The summer is over (unfortunately). As hard as it is to admit, it is time to get back into the swing of having a set schedule everyday. Starting my third year in college, I found that the key to having a great college experience is being able balance academics, extracurricular activities, and your social life. The beginning of the semester is the most important time to get organized. The first few weeks its difficult to get out of that lazy summer mode and set some strict self-discipline. Eventually, however, the organization becomes a habit. Here are six of my best study tips to have a great semester!
1. Buy a planner
In high school, I would use a school-given planner to write down my homework, assignments, exams, etc. I only took it out to do my homework and it sat in my backpack the rest of the time. Now in college, I use a planner for everything- my class assignments, workout schedule, grocery lists, and my doctor’s appointments. I color-code each event depending on whether it is related to school, work, UChic, personal, or sorority! I recently got into the habit of noting when I should study and what time. It becomes 100x less stressful to study when you note when you should start studying for an exam, or start writing a paper, versus trying to leave it up to your memory.
2. Keep technology to a minimum
I have noticed that all of my studying behaviors directly relate to my classroom behaviors. If you paid attention, took good notes, and at least have a general understanding of the exam topics by the time you sit down to study, chances are that you will do well. I made a personal vow this semester to go back to the high school way and physically write my notes whenever possible. When I don’t use my laptop or tablet to take notes, I find that I pay attention better- I’m not distracted by my messages and social media, I actually listen to the professor rather than blindly type notes, and I have a base for understanding that helps me study later. When I look back on my notes when it comes time to study, I remember the lecture 100x better.
3. Utilize your resources
There are tons of resources available that could help you study. As a high school student I would use review books that my school sold, old study guides from previous students, and if I really needed help, just go to the teacher. In high school it is so much easier to approach a teacher due to smaller class sizes and the frequency that you see your teacher. You actually get to know your teacher on a more personal level, rather than a professor in a 400-person lecture.
In college, ask your TA for help or go to office hours. The school gives you these resources to use, so you might as well take advantage of them. If your professor posts slides online, print them and take notes on what the professor says rather than worrying about copying the slide. Utilize different websites to study rather than notes and in-class materials. My roommate used to use YouTube to study for her science exams. She would enter what kind of science problem and watch videos of professors and students solving them. I have found the best way for me to study is by doing practice questions. There are a ton of websites out there that allow you to enter what school, what class and what section so you can share study guides and practice questions with other students in the class. Everyone’s study habits are different, you just have to find what works best for you!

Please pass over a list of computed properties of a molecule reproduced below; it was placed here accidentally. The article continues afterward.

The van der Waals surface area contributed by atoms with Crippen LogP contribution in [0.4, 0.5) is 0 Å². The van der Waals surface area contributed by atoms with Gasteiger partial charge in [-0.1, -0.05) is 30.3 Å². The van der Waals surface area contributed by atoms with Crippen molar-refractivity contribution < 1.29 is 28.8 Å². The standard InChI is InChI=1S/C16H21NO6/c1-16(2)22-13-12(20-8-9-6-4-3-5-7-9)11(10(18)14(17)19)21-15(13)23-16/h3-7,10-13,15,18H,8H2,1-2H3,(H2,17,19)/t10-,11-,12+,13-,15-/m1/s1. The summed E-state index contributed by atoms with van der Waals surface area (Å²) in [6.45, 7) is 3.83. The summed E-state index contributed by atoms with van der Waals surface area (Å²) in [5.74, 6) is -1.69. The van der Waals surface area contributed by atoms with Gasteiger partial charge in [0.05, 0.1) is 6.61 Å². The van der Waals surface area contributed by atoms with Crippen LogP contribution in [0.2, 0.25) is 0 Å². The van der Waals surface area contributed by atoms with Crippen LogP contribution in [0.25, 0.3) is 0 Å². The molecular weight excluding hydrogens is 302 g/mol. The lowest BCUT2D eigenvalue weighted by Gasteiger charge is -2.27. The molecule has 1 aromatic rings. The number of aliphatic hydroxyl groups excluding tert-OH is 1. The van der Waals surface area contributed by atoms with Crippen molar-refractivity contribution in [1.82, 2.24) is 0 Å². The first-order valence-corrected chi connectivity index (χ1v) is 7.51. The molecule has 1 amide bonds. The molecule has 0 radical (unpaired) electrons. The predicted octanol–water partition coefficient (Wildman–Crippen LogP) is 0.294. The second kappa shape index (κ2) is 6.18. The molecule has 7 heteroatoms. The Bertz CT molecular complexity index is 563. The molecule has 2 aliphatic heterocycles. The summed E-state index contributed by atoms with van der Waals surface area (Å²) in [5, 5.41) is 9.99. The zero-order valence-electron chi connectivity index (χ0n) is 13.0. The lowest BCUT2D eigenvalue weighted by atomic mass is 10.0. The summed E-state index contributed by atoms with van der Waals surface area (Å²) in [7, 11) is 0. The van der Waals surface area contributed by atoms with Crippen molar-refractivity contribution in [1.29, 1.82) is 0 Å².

4. Set up your study environment
Light a candle, put on your comfiest pair of sweats, start your most relaxing Pandora station (or keep it quiet if you prefer to study in silence.) Make yourself comfortable when you study and it will help you focus. For me, I always have to make sure I have a clean and organized space, a hot latte and a little bowl of popcorn if I know I have to study for a long period of time.
5. Find a study buddy
One of the best ways to study is with a friend- it lessens the chance of outside instances distracting you and explaining something to someone can help you remember it yourself. I always get so happy if I find out that I share a class with one of my friends or sorority sisters, and when I do I find that it is so much easier for me to do well in that class. Last fall I shared a class with one of my best friends who happened to be a great student. The fact that she would hand-write her notes, not take out her phone, and pay attention in class motivated me to do the same. Studying together wasn’t a chore or a hassle because it was like we were hanging out. The end of the semester, we both finished the class with A’s!
6. Relax and reward yourself
I am not one to pull all-nighters. I need my 8 hours of sleep to be productive and energized throughout the day. If not, I get cranky, anxious and lack focus.
I am a huge believer in sleep when you are preparing for an exam and my personal motto is that if you do not remember the material the night before the exam, chances are you will not remember it the day of. Honor your body when you are planning to study and don’t break any habits that make you feel good. Still go to the gym, still go to sleep at 11pm- your study time can be taken out of the time you would spend watching TV or stalking social media.
After you finally finish that exam you have been freaking about, reward yourself! Go get a manicure, or buy that top you saw and you fell in love with. At the end every semester, I love to go get a haircut and a blowout. It is the best way for me to wind down after a stressful semester and I get my bi-annual trim!